by WorldTribune Staff, February 1, 2017
Iran on Jan. 31 said it would stop issuing visas to Americans in what it called a “reciprocal” and “proportionate” action after President Donald Trump’s executive order that included a 90-day ban on Iranian citizens entering the U.S.
Iranian Foreign Minister Mohammad Javad Zarif confirmed that Teheran would no longer issue visas to U.S. citizens in response to Trump’s executive order barring entry to the U.S. of nationals from Iran, Iraq, Libya, Somalia, Sudan, Syria and Yemen.
Iran received 5.2 million foreign visitors in 2015, according to the United Nations. Only 4,559 were Americans.
Iran’s move came the same day that Iraq said it wouldn’t take any reciprocal action against Americans in light of Trump’s order.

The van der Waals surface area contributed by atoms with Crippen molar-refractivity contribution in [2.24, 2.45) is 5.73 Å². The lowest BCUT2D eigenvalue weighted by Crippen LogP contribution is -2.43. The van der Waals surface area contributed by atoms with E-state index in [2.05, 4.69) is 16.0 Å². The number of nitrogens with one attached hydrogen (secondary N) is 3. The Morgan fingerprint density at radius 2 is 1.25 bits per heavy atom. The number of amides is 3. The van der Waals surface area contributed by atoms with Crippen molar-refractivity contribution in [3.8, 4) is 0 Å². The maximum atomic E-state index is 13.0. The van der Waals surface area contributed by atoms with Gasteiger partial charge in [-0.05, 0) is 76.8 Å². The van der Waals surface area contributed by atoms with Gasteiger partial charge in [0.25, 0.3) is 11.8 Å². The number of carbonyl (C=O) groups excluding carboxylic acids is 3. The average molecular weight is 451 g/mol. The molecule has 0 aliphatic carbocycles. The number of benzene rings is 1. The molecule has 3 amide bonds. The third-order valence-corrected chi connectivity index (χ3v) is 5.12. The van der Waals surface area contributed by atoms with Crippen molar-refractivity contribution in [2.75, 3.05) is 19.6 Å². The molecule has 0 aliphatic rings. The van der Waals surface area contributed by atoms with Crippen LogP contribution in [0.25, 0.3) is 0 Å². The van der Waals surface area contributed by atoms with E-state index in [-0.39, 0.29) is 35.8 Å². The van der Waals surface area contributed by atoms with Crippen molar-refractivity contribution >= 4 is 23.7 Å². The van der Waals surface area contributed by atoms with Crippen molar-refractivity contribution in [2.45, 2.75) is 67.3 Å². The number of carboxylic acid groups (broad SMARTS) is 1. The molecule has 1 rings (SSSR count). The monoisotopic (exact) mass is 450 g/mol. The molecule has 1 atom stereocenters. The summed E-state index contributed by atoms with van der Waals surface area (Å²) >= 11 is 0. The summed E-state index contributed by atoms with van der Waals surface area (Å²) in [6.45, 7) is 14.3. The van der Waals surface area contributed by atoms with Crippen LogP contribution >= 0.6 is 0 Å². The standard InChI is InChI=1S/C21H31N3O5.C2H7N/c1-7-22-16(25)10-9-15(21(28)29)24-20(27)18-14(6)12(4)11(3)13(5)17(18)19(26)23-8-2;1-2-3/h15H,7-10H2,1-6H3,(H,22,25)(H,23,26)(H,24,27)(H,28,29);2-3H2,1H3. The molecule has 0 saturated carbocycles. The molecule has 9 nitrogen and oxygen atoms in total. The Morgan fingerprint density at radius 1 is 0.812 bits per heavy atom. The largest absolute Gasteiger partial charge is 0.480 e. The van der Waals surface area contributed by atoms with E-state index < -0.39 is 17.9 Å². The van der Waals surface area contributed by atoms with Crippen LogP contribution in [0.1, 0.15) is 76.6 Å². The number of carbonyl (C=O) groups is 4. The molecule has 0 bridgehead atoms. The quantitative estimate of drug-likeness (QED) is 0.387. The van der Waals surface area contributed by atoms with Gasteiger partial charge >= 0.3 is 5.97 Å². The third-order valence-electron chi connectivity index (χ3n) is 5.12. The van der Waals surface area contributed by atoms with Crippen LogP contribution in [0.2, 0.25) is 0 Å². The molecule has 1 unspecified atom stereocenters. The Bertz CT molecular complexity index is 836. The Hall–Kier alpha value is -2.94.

According to a report by the Wall Street Journal, Iran’s move could impact efforts by Boeing to complete the sale of 80 planes to Iran Air that the U.S. company said is still subject to government approvals. Some U.S. lawmakers are trying to block the deal, which was agreed on in December.
“We’re continuing to assess any impact the executive order might have and are closely monitoring congressional, administration and judicial actions,” a Boeing spokesman said.
Iraqi Prime Minister Haider al-Abadi on Jan. 31 said Baghdad would not retaliate against the U.S. travel ban, despite growing calls from Iraqi politicians to halt issuing visas to Americans.
Abadi said banning Americans would only hurt Iraq as it fights Islamic State (ISIS) — an operation backed by the U.S. military — and hinder the country’s effort to jump-start an economy weakened by years of conflict.
“Frankly speaking, I do consider this decision as an offense to Iraq and Iraqis,” Abadi said at a press conference in Baghdad. “Iraqis should be thanked for the sacrifices we make in fighting terrorism. I do not want to abuse the American people in the same way.”